The Amazon siren song is fading and business school graduates have stopped lining up at job fairs sponsored the Jeff Bezos company. The rush to work for tech giants like Google, Microsoft, Meta and Apple has dwindled, although recent MBA grads still prefer Amazon’s job offers over the others. All of the tech giants have undertaken significant staff cuts, dulling the luster of years past.
Between 2022 and 2023, technology multinationals cut 200,000 jobs while profits rose. American employees were the most affected by layoffs. In Spain, students and job candidates reacted negatively to the cutbacks. Diego Álvarez, a 27-year-old pursuing a master’s degree in digital marketing, says the layoffs influenced his decision not to join Google. He mentioned the company’s long selection process and inadequate compensation relative to the long hours. Álvarez finds smaller companies more fulfilling, and says he and many of his classmates feel recognition of achievement is crucial, as well as motivation to undertake projects. Both are easier to find in smaller firms.
Business schools report a decline in student interest in big tech companies, along with a decrease in job opportunities in the sector. InfoJobs noted a slight decrease of over 1% in job offers compared to last year. Amazon ramped up hiring during the pandemic due to increased demand, but is now laying off workers and slowing down hiring. “It’s no longer a top recruiter at business schools,” said Patrick Waller, director of IESE Business School’s career development center.
Job Market Insights, a platform that analyzes job offer data, confirms that Amazon’s job offers have decreased by half compared to 2022. The company claims to still be hiring and has opened two new logistics centers in Spain that aim to employ 25,000 employees by 2025. MBA hires by technology companies have dropped from 18% in 2022 to 10% this year. The consulting sector has seen an increase from 33% to 50%, primarily driven by offers from McKinsey, Boston Consulting Group, AT Kearney, and Bain for Dubai, which offer competitive and tax-free salaries.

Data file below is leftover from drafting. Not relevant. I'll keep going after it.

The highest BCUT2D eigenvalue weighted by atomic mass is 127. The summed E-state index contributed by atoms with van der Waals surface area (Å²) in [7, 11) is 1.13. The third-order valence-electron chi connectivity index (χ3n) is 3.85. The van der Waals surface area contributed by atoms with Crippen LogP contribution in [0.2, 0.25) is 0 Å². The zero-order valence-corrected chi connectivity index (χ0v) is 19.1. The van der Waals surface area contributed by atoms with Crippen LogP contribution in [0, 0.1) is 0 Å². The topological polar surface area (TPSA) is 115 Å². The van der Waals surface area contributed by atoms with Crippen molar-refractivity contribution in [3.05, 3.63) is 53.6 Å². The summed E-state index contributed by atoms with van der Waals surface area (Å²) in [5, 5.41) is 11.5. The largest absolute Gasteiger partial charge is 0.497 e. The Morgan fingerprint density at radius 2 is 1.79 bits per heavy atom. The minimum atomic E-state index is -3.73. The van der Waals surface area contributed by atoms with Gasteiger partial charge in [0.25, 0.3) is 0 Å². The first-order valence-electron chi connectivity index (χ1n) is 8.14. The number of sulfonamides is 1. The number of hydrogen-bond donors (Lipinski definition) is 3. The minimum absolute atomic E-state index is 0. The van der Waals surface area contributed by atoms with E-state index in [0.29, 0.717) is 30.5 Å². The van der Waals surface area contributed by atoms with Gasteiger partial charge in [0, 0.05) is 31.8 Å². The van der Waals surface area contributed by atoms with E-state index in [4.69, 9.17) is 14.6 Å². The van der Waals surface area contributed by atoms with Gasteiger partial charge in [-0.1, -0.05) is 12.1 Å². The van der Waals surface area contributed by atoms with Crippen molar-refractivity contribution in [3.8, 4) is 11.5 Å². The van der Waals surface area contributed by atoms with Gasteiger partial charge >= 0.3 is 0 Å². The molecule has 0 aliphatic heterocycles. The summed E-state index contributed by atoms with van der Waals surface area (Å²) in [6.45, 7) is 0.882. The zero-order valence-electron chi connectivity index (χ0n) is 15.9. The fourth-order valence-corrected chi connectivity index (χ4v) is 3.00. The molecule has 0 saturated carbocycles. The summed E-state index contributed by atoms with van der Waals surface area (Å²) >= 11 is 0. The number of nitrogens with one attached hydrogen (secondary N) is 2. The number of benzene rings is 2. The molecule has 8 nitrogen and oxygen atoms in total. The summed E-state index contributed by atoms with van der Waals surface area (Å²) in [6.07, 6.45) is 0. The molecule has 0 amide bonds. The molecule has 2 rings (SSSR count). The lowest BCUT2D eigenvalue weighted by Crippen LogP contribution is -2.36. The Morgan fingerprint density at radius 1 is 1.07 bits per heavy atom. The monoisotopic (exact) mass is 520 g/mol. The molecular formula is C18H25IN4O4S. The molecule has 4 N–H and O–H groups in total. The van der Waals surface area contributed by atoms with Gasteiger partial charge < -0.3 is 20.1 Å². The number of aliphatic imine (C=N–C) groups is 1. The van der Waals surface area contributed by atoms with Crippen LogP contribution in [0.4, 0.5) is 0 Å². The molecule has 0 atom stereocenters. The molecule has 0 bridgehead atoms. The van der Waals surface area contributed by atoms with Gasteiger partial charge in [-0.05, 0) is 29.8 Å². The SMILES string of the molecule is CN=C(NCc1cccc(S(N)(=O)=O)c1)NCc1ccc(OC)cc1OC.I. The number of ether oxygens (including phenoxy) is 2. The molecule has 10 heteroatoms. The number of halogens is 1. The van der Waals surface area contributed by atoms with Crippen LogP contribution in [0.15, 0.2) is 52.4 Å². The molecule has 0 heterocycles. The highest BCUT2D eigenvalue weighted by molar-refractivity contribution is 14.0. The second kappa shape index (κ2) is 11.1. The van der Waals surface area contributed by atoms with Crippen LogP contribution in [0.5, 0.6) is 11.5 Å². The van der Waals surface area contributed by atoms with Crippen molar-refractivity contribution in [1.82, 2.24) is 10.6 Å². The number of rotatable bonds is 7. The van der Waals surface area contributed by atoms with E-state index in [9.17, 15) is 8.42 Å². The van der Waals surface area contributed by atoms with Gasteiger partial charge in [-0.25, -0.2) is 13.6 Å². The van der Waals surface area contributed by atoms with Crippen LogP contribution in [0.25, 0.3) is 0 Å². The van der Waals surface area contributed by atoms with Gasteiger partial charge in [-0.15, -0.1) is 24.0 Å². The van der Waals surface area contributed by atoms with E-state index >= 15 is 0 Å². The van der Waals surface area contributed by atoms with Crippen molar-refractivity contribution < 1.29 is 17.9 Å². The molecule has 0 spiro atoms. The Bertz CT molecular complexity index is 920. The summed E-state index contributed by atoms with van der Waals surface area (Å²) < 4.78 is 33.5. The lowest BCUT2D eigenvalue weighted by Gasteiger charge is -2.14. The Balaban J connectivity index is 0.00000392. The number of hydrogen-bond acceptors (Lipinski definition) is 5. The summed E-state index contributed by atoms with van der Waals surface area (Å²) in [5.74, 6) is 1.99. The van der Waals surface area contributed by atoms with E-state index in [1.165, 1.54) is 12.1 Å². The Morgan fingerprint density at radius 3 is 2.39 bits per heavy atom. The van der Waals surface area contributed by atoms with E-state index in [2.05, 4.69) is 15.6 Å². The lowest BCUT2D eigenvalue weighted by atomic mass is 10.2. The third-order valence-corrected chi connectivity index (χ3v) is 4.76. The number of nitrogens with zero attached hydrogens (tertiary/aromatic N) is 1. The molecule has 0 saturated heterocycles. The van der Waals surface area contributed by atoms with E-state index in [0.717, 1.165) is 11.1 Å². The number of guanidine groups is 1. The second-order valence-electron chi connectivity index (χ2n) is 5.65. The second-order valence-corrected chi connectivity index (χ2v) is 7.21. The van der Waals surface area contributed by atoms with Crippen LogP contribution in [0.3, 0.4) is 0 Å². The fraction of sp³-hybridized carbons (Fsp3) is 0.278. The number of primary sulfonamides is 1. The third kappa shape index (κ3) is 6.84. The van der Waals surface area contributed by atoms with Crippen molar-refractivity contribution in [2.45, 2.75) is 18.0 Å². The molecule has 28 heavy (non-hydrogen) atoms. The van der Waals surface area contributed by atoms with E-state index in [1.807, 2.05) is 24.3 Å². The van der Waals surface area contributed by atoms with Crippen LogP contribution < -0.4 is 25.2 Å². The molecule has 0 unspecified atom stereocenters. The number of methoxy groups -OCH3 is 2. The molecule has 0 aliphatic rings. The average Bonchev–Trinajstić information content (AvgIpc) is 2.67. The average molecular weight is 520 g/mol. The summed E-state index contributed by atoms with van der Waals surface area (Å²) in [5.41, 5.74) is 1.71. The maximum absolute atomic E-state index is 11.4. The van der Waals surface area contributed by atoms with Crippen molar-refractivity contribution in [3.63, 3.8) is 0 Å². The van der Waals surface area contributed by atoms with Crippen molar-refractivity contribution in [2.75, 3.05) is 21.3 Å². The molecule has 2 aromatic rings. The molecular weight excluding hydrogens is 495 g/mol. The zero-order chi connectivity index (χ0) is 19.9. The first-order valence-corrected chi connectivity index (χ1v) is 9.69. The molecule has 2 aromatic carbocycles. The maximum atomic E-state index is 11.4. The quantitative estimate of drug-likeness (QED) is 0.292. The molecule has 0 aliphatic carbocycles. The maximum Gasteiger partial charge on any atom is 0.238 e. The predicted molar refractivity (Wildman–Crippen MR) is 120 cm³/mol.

Big Four consulting firms lead in job offers, with a 3.6% increase this year, according to InfoJobs. Students at Spain’s ESADE Business & Law School are increasingly interested in tech consulting jobs and exploring opportunities for greater social impact. Start-ups now offer jobs in sustainability, artificial intelligence and other fields previously exclusive to larger organizations.
“Technology companies still recruit our students, although the overall percentage of hires has decreased. Layoffs in Spain have been less severe compared to the United States. They mostly let go experienced international staff and retained entry-level employees,” said Nacho de Pinedo, CEO of ISDI. He also says jobs in consulting, consumer goods, banking and construction are on the rise. According to De Pinedo, offers are now more diverse with medium-sized companies gaining ground.
A new paradigm
The paradigm of the new generations has shifted. According to Raúl González Martín, director of professional development at ESIC, “Young people now prioritize companies that value their employees. They want work-life balance, clear objectives, as well as a certain amount of freedom and autonomy in the workplace. Companies should be aware of this if they want to attract candidates. Smaller companies tend to adapt more easily and are more agile.”
De Pinedo believes young job candidates are seeking companies that offer meaningful projects where their contributions have an impact. “Recent graduates are prioritizing socially responsible firms with a positive work environment, remote work options, and flexible time off.”
Companies are scrambling to respond to the shift in paradigms, dressing up to become more appealing in the eyes of job candidates.
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